Why is Hebron so divided? A very brief lesson
The city of Hebron in the occupied West Bank marks tomorrow the 25th anniversary of the Ibrahimi mosque massacre when an Israeli settler randomly opened fire at Muslims worshippers observing the dawn prayers on a Ramadan morning, killing 29 worshippers and injuring 150 others before he was caught and killed by the crowds.
The settler, an American-Israeli physician identified as Baruch Goldstein, 42, who resided in the ultra-fanatic Kiryat Arba settlement in Hebron, walked into the mosque as a large number of Muslim worshippers, mainly elderly, were praying and opened fire randomly from his Israeli army-issued machine gun leading to the large number of deaths and injuries.
To make matter even worse, Israeli soldiers, who were in the vicinity of the mosque, closed the doors to the mosque and prevented the worshippers from running for their lives. They also prevented people from outside to enter it to help in evacuating the killed and wounded.
Residents who wanted to reach the mosque and those inside clashed with the soldiers, leaving an additional number dead and injured, and later clashes following the funerals raised the number of Palestinians killed on that day to 50 in Hebron alone, and to 60 adding to them those killed in confrontations that broke out elsewhere in the occupied West Bank against the Israeli occupation forces. [One eyewitness described ambulances being stopped for long periods of time at Israeli checkpoints, causing more deaths.]
Following the massacre, Israel decided to punish the victims by closing down the Old City quarter of Hebron, where the Ibrahimi Mosque is located, for six months. An all-Israeli committee that was formed to probe the massacre recommended, instead of punishing the Jewish settlers, to divide the mosque between Muslims and Jews [giving exclusive access to more than half of it, including all of the surrounding gardens, to Israeli settlers and Jewish visitors] and to close down several commercial streets, most notably Shuhada Street, which remains closed for Palestinians until today.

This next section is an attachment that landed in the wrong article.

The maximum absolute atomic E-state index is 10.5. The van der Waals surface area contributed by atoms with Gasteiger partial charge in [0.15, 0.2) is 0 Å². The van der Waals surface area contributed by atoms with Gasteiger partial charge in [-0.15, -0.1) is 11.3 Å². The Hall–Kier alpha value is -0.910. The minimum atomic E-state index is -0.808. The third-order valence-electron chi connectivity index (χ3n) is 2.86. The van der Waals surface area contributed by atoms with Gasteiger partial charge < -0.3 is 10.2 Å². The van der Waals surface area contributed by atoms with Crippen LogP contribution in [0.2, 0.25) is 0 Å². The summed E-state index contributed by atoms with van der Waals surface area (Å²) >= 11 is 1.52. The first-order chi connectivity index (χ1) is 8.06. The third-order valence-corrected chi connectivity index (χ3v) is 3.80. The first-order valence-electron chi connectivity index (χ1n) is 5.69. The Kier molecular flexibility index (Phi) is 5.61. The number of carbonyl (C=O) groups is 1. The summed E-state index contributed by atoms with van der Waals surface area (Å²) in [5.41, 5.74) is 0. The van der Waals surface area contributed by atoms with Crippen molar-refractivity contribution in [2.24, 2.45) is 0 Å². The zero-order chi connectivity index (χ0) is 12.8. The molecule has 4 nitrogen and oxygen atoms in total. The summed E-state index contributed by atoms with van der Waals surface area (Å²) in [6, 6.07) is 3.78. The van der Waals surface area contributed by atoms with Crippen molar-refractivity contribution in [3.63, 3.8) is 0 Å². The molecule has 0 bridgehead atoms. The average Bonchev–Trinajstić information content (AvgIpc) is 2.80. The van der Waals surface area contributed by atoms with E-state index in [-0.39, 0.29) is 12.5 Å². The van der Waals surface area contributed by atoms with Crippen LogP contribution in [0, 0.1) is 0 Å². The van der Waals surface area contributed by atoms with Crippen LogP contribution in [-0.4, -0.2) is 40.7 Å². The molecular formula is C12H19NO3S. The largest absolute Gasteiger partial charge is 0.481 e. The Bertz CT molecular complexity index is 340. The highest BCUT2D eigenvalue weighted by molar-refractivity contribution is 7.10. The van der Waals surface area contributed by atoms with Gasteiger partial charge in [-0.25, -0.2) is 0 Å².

Army checkpoints were also set up and restricted movement of Palestinians while Israeli settlers continued to move freely and without any restrictions.
The new facts on the ground created after the massacre to punish the victims are still in place until today.
[According to Al Jazeera, some Palestinian eyewitnesses insist that there were two gunmen; that Hebron’s Israeli soldiers were in on the planning as well as the execution of the massacre; and that it was an attempt to get Palestinians to leave the city.]
Remembering the Ibrahimi mosque massacre, from Al Jazeera
The humanitarian impact of Israeli settlements in Hebron city, from If Americans Knew